If you were a student housing developer 20 years ago, you were something of a nerd.
Real estate industry conferences and networking events resembled the social hierarchy of a high school cafeteria: Retail, office and multifamily were the popular kids, confident and loud in their cliques, and student housing developers were the ugly ducklings, on the outside looking in.
“I spent a lot of time in the late ‘90s and early 2000s telling people I was a student housing developer. They said ‘it’s aggravating turnover. Why do you do it? It’s such a niche’,” says David Adelman, president and CEO at Philadelphia-based Campus Apartments.
But these days, nobody questions why Adelman would do it; they’re more likely to ask how it’s done. The sector, with its access to easy liquidity and incredible demographics, is garnering the respect and curiosity of investors and developers all over the country.
In some ways, the Great Recession is to blame. The sector proved to be so resilient through the downturn that many commercial real estate developers, particularly in the retail market, entered the space as their own construction pipelines slowed to a trickle.
And the 55-year old Campus Apartments--along with industry veterans like Education Realty Trust (EdR) and American Campus Communities--is serving as a professor to these freshmen. The recent partnerships struck by these veterans offer a blueprint for new entrants to take note.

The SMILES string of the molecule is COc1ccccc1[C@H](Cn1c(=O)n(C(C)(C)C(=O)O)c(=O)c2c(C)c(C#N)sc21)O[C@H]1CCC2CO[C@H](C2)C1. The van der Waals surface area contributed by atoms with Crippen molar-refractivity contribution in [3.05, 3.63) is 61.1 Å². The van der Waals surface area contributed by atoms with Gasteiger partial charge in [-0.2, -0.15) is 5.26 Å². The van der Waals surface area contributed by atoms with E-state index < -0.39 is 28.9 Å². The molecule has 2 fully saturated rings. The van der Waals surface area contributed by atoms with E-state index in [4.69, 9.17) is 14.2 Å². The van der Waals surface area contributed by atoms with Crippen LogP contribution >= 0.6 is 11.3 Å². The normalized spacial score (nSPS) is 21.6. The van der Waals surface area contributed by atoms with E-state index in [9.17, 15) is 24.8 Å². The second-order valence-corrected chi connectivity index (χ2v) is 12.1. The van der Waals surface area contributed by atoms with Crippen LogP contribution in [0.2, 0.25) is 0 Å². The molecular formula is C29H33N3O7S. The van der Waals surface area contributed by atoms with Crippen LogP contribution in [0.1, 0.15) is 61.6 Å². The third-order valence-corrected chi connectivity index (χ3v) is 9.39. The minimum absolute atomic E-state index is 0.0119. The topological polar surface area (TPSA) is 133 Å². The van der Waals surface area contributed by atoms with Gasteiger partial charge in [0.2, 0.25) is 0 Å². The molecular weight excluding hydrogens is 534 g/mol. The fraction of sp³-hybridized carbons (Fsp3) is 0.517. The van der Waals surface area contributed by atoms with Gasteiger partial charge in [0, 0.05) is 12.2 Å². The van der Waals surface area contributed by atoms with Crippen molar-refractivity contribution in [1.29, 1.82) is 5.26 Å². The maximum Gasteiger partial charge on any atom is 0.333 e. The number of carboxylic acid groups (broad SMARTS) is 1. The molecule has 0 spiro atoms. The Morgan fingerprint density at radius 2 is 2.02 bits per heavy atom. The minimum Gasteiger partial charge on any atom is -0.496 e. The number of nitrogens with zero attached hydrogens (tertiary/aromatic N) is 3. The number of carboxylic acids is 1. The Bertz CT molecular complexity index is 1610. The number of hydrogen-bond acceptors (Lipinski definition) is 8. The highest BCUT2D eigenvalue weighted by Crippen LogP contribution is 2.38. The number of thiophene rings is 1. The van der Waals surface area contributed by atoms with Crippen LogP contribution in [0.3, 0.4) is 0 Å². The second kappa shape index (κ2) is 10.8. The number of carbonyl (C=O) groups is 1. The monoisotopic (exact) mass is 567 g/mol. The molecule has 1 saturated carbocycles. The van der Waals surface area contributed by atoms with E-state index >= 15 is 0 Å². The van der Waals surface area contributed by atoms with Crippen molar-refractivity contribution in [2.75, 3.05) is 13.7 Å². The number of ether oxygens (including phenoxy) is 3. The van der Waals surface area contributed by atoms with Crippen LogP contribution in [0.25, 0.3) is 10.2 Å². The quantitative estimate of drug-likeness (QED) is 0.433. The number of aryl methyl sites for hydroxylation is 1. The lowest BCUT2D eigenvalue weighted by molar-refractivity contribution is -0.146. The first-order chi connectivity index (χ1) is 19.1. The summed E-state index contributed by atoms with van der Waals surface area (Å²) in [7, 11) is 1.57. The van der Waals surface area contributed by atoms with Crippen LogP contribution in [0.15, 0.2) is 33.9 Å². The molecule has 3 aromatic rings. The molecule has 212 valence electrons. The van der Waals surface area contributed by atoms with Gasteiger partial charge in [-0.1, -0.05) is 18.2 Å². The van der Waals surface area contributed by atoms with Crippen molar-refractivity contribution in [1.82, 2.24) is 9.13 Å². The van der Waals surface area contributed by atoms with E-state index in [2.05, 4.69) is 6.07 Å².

Campus Apartments began life as rehabbers, taking old buildings and converting them into student housing around the University of Pennsylvania, which, back in 1958, was serviced by only 100 Campus Apartment beds. Fast forward to today: the company operates 1,500 apartments for the university, and is just the tip of the iceberg since its expansion to 34,500 beds across 25 states, servicing more than 75 universities.
It’s been a long journey from the perception of student housing as Animal House.
“Student housing used to be kind of the Wild, Wild West,” Adelman says. “Landlords looked at students as a necessary evil.”
In the early days of the industry, no one really wanted students living in their off-campus units, but for many local landlords, it was a tactical financial move. There also was little structure to the student housing industry, but that started to change in the late-1990s.
Campus Apartment’s first significant partnership with the University of Pennsylvania in 2001 led to the management of a dilapidated building on the outskirts of campus, one that the university had no clue what to do with.
The partnership proved to be a big win-win, providing another revenue stream to Campus Apartments while solving the university’s dilemma. To many universities, being in the housing business was the nature of the beast, but by the late-’90s, they discovered the value of outsourcing non-educational services.
“Back in the day when you went to college, the person serving your food in the dining hall, was a university employee,” Adelman says. “What people realized was they could outsource the food service to Aramark or Sodexho. So my thesis in ’97 was: why can’t I be the Aramark of university real estate?”